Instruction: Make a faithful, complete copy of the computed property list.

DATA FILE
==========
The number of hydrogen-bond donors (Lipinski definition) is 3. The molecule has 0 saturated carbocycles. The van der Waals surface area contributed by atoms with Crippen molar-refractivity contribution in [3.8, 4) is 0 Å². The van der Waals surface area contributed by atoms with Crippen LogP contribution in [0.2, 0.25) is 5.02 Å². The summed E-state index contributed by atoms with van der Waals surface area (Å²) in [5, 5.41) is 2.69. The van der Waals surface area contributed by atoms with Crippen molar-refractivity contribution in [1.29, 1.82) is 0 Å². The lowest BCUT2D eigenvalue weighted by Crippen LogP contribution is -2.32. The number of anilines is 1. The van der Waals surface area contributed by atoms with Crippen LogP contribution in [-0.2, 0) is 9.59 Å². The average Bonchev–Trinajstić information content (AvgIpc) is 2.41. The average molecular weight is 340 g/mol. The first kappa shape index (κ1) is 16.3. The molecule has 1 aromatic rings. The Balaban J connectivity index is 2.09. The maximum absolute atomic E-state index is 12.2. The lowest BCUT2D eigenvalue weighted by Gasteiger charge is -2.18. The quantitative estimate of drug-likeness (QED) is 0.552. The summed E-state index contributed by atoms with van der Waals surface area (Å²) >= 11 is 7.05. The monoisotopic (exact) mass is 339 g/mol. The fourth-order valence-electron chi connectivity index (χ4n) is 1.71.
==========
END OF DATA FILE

The number of hydrogen-bond donors (Lipinski definition) is 3. The molecule has 0 saturated carbocycles. The van der Waals surface area contributed by atoms with Crippen molar-refractivity contribution in [3.8, 4) is 0 Å². The van der Waals surface area contributed by atoms with Crippen LogP contribution in [0.2, 0.25) is 5.02 Å². The summed E-state index contributed by atoms with van der Waals surface area (Å²) in [5, 5.41) is 2.69. The van der Waals surface area contributed by atoms with Crippen molar-refractivity contribution in [1.29, 1.82) is 0 Å². The lowest BCUT2D eigenvalue weighted by Crippen LogP contribution is -2.32. The number of anilines is 1. The van der Waals surface area contributed by atoms with Crippen LogP contribution in [-0.2, 0) is 9.59 Å². The average Bonchev–Trinajstić information content (AvgIpc) is 2.41. The average molecular weight is 340 g/mol. The first kappa shape index (κ1) is 16.3. The molecule has 1 aromatic rings. The Balaban J connectivity index is 2.09. The maximum absolute atomic E-state index is 12.2. The lowest BCUT2D eigenvalue weighted by Gasteiger charge is -2.18. The quantitative estimate of drug-likeness (QED) is 0.552. The summed E-state index contributed by atoms with van der Waals surface area (Å²) >= 11 is 7.05. The monoisotopic (exact) mass is 339 g/mol. The fourth-order valence-electron chi connectivity index (χ4n) is 1.71.